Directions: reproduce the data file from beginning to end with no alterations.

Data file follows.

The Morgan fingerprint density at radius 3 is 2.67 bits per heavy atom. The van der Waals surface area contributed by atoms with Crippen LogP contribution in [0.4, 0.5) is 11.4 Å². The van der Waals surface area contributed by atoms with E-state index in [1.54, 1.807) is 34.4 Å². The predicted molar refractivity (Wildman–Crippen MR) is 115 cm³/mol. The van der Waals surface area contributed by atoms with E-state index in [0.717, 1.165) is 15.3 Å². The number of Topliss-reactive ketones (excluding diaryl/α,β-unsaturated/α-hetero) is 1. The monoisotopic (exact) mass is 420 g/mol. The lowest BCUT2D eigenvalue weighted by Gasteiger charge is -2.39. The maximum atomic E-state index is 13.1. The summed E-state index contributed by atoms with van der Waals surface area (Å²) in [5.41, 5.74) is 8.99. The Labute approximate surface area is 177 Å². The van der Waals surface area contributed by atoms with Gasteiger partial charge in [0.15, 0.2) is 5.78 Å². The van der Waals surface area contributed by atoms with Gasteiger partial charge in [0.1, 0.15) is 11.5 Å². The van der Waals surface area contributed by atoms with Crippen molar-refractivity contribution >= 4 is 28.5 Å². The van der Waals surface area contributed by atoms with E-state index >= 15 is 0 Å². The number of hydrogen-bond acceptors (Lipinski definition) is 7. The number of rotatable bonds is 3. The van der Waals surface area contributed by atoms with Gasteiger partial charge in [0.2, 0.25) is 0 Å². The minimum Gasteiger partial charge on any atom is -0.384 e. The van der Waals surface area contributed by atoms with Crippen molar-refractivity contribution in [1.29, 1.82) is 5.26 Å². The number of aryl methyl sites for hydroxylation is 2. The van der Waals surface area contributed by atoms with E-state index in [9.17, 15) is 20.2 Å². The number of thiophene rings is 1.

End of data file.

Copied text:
The Morgan fingerprint density at radius 3 is 2.67 bits per heavy atom. The van der Waals surface area contributed by atoms with Crippen LogP contribution in [0.4, 0.5) is 11.4 Å². The van der Waals surface area contributed by atoms with E-state index in [1.54, 1.807) is 34.4 Å². The predicted molar refractivity (Wildman–Crippen MR) is 115 cm³/mol. The van der Waals surface area contributed by atoms with E-state index in [0.717, 1.165) is 15.3 Å². The number of Topliss-reactive ketones (excluding diaryl/α,β-unsaturated/α-hetero) is 1. The monoisotopic (exact) mass is 420 g/mol. The lowest BCUT2D eigenvalue weighted by Gasteiger charge is -2.39. The maximum atomic E-state index is 13.1. The summed E-state index contributed by atoms with van der Waals surface area (Å²) in [5.41, 5.74) is 8.99. The Labute approximate surface area is 177 Å². The van der Waals surface area contributed by atoms with Gasteiger partial charge in [0.15, 0.2) is 5.78 Å². The van der Waals surface area contributed by atoms with Gasteiger partial charge in [0.1, 0.15) is 11.5 Å². The van der Waals surface area contributed by atoms with Crippen molar-refractivity contribution >= 4 is 28.5 Å². The van der Waals surface area contributed by atoms with E-state index >= 15 is 0 Å². The number of hydrogen-bond acceptors (Lipinski definition) is 7. The number of rotatable bonds is 3. The van der Waals surface area contributed by atoms with Gasteiger partial charge in [0.2, 0.25) is 0 Å². The minimum Gasteiger partial charge on any atom is -0.384 e. The van der Waals surface area contributed by atoms with Crippen molar-refractivity contribution in [1.29, 1.82) is 5.26 Å². The number of aryl methyl sites for hydroxylation is 2. The van der Waals surface area contributed by atoms with E-state index in [9.17, 15) is 20.2 Å². The number of thiophene rings is 1.